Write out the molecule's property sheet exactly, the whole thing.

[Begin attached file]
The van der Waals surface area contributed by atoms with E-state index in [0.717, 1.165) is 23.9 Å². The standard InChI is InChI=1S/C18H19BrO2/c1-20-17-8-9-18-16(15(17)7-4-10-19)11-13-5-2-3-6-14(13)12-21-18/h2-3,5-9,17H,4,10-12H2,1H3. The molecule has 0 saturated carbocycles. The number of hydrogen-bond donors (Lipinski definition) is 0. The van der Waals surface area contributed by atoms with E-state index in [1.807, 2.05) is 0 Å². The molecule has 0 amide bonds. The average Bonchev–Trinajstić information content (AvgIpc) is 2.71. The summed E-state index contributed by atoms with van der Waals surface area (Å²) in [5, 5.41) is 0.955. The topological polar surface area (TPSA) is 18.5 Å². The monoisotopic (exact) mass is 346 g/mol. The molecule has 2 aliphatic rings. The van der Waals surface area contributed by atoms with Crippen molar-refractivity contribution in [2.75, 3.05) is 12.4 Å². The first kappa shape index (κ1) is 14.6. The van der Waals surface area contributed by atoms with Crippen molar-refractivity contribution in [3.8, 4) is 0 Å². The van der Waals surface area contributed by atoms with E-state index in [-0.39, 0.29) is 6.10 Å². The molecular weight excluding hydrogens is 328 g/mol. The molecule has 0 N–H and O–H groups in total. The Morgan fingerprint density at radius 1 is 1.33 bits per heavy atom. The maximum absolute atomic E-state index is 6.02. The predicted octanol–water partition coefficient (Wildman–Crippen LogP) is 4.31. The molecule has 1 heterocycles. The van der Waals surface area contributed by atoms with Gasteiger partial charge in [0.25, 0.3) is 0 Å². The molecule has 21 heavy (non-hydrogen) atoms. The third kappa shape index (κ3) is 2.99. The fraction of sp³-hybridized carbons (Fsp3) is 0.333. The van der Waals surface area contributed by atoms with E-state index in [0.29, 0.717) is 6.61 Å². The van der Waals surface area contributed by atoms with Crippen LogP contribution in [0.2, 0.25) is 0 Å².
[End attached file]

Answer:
The van der Waals surface area contributed by atoms with E-state index in [0.717, 1.165) is 23.9 Å². The standard InChI is InChI=1S/C18H19BrO2/c1-20-17-8-9-18-16(15(17)7-4-10-19)11-13-5-2-3-6-14(13)12-21-18/h2-3,5-9,17H,4,10-12H2,1H3. The molecule has 0 saturated carbocycles. The number of hydrogen-bond donors (Lipinski definition) is 0. The van der Waals surface area contributed by atoms with E-state index in [1.807, 2.05) is 0 Å². The molecule has 0 amide bonds. The average Bonchev–Trinajstić information content (AvgIpc) is 2.71. The summed E-state index contributed by atoms with van der Waals surface area (Å²) in [5, 5.41) is 0.955. The topological polar surface area (TPSA) is 18.5 Å². The monoisotopic (exact) mass is 346 g/mol. The molecule has 2 aliphatic rings. The van der Waals surface area contributed by atoms with Crippen molar-refractivity contribution in [2.75, 3.05) is 12.4 Å². The first kappa shape index (κ1) is 14.6. The van der Waals surface area contributed by atoms with Crippen molar-refractivity contribution in [3.8, 4) is 0 Å². The van der Waals surface area contributed by atoms with E-state index in [-0.39, 0.29) is 6.10 Å². The molecular weight excluding hydrogens is 328 g/mol. The molecule has 0 N–H and O–H groups in total. The Morgan fingerprint density at radius 1 is 1.33 bits per heavy atom. The maximum absolute atomic E-state index is 6.02. The predicted octanol–water partition coefficient (Wildman–Crippen LogP) is 4.31. The molecule has 1 heterocycles. The van der Waals surface area contributed by atoms with Gasteiger partial charge in [0.25, 0.3) is 0 Å². The molecule has 21 heavy (non-hydrogen) atoms. The third kappa shape index (κ3) is 2.99. The fraction of sp³-hybridized carbons (Fsp3) is 0.333. The van der Waals surface area contributed by atoms with E-state index in [0.29, 0.717) is 6.61 Å². The van der Waals surface area contributed by atoms with Crippen LogP contribution in [0.2, 0.25) is 0 Å².